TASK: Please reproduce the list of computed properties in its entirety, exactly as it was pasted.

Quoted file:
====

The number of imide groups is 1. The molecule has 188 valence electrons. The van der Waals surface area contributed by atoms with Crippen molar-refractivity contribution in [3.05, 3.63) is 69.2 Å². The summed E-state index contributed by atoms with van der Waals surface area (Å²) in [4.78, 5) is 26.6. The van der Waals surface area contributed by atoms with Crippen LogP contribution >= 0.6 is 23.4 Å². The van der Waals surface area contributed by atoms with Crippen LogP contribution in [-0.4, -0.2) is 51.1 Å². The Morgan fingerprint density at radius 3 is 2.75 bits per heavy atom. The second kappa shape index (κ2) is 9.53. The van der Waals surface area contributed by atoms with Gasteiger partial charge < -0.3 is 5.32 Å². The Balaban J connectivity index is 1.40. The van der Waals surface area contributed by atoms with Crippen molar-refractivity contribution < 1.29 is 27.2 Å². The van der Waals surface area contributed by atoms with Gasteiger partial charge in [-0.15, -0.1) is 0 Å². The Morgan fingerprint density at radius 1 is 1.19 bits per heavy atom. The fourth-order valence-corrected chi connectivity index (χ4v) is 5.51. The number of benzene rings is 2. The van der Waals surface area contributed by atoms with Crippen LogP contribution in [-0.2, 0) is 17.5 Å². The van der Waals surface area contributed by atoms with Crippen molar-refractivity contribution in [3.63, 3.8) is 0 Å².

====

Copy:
The number of imide groups is 1. The molecule has 188 valence electrons. The van der Waals surface area contributed by atoms with Crippen molar-refractivity contribution in [3.05, 3.63) is 69.2 Å². The summed E-state index contributed by atoms with van der Waals surface area (Å²) in [4.78, 5) is 26.6. The van der Waals surface area contributed by atoms with Crippen LogP contribution >= 0.6 is 23.4 Å². The van der Waals surface area contributed by atoms with Crippen LogP contribution in [-0.4, -0.2) is 51.1 Å². The Morgan fingerprint density at radius 3 is 2.75 bits per heavy atom. The second kappa shape index (κ2) is 9.53. The van der Waals surface area contributed by atoms with Gasteiger partial charge < -0.3 is 5.32 Å². The Balaban J connectivity index is 1.40. The van der Waals surface area contributed by atoms with Crippen molar-refractivity contribution < 1.29 is 27.2 Å². The van der Waals surface area contributed by atoms with Gasteiger partial charge in [-0.15, -0.1) is 0 Å². The Morgan fingerprint density at radius 1 is 1.19 bits per heavy atom. The fourth-order valence-corrected chi connectivity index (χ4v) is 5.51. The number of benzene rings is 2. The van der Waals surface area contributed by atoms with Crippen LogP contribution in [-0.2, 0) is 17.5 Å². The van der Waals surface area contributed by atoms with Crippen molar-refractivity contribution in [3.63, 3.8) is 0 Å².